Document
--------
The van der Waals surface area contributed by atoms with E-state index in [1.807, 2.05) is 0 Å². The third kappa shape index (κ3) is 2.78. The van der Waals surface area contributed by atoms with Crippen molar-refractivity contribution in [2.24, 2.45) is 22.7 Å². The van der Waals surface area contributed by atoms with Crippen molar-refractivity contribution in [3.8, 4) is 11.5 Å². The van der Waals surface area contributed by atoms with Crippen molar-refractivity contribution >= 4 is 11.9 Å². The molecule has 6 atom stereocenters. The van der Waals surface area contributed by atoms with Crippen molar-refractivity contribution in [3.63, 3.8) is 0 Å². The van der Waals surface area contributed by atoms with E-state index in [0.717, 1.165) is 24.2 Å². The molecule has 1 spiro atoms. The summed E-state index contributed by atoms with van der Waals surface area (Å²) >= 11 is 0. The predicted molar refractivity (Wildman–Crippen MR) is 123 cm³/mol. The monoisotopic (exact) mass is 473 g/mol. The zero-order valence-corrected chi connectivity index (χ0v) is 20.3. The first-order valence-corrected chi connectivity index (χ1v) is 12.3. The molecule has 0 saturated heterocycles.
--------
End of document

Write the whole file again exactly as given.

The van der Waals surface area contributed by atoms with E-state index in [1.807, 2.05) is 0 Å². The third kappa shape index (κ3) is 2.78. The van der Waals surface area contributed by atoms with Crippen molar-refractivity contribution in [2.24, 2.45) is 22.7 Å². The van der Waals surface area contributed by atoms with Crippen molar-refractivity contribution in [3.8, 4) is 11.5 Å². The van der Waals surface area contributed by atoms with Crippen molar-refractivity contribution >= 4 is 11.9 Å². The molecule has 6 atom stereocenters. The van der Waals surface area contributed by atoms with Crippen molar-refractivity contribution in [3.63, 3.8) is 0 Å². The van der Waals surface area contributed by atoms with E-state index in [0.717, 1.165) is 24.2 Å². The molecule has 1 spiro atoms. The summed E-state index contributed by atoms with van der Waals surface area (Å²) >= 11 is 0. The predicted molar refractivity (Wildman–Crippen MR) is 123 cm³/mol. The monoisotopic (exact) mass is 473 g/mol. The zero-order valence-corrected chi connectivity index (χ0v) is 20.3. The first-order valence-corrected chi connectivity index (χ1v) is 12.3. The molecule has 0 saturated heterocycles.